Tags: biology, immigration/citizenship, inequality, knowledge, prejudice/discrimination, race/ethnicity, science/technology, social construction, caucasian, mexican, racial formations, scientific racism, subtitles/CC, 00 to 05 mins
Access: YouTube; Vox
Summary: It often surprises students to learn that sociologists and other social scientists regard race as little more than a creation of the collective imagination, or as the above video from Vox argues, race isn't real. Contrary to popular belief, racial categories do not consistently correspond to biological observations; nor are the racial categories used today a particularly ancient means of categorizing human societies. They are, in fact, both flimsy and recent. • The social theorist David Theo Goldberg argues that starting in the sixteenth century racial thinking and racist articulation became increasingly common in European societites. As Vox explains in the above video, one crucial moment of racist articulation appears to have occurred nearly two centuries later when in 1779 German scientist Johan Friedrich Blumenbach is credited with attempting to establish a scientific, race-based system of classification. Although his work has long been discredited, it is worth noting that he arrived at five hierarchically organized racial categories: "Caucasian, the white race; Mongolian, the yellow race; Malayan, the brown race, Ethiopian, the black race, and American, the red race." Not surprisingly, he ranked Caucasians highest on his racial hierarchy. • For those who remain unimpressed by the fact that racial thinking is a relatively recent phenomenon in human history, consider the fact that racial categories and their hierarchical arrangement have been shown to change with political priorities. In academic parlance, racial formations have continued to be created, transformed, and destroyed. For instance, the video explains that the U.S. Census categorized people with Mexican ancestry as white until 1930, at which point the Census began categorizing these whites as an emergent racial category known simply as "Mexican." The change in Census categories reflected a developing racial discourse in the American Southwest but it also played a role in temporarily limiting immigration from Mexico, and fewer immigrants from Mexico meant higher wages for whites. • Properly contextualized, the reason for the emergence of racial thinking in Western Europe seems fairly clear. Although it is assumed race is based on natural, biological differences, the truth is that racial thinking has had very little to do with accurately describing natural variation in human populations and far more to do with whites maintaining power, privilege, and resources at the expense of nonwhites. Although race isn't real in a biological sense, as the video explains, it has become hugely important in a social sense. The racial categories to which we're assigned can determine real life experiences.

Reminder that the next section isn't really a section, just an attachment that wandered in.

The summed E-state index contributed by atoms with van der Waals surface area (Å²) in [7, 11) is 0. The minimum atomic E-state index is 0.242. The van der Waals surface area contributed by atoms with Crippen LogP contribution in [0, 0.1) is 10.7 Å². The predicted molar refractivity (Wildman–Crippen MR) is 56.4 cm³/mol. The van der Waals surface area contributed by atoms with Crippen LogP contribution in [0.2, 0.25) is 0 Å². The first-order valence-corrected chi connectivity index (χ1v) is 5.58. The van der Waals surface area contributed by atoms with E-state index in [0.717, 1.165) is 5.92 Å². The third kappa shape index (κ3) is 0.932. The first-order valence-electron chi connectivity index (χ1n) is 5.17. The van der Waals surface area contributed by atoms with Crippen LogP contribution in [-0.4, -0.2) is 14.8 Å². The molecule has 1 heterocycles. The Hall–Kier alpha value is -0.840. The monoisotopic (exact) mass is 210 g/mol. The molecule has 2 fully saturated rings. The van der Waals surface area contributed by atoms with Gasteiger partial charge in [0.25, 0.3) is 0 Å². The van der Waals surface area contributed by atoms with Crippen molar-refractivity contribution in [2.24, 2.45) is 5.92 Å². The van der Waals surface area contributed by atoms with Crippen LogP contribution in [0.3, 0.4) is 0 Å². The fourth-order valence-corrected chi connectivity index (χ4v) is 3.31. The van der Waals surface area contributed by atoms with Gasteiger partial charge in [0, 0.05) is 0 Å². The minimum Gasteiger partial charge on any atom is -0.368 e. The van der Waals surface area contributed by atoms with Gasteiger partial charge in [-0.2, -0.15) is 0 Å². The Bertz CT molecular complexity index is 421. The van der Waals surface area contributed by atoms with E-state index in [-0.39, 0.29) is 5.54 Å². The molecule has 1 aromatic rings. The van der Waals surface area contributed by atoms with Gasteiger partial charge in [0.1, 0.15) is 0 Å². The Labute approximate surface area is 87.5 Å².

Submitted By: Lester Andrist
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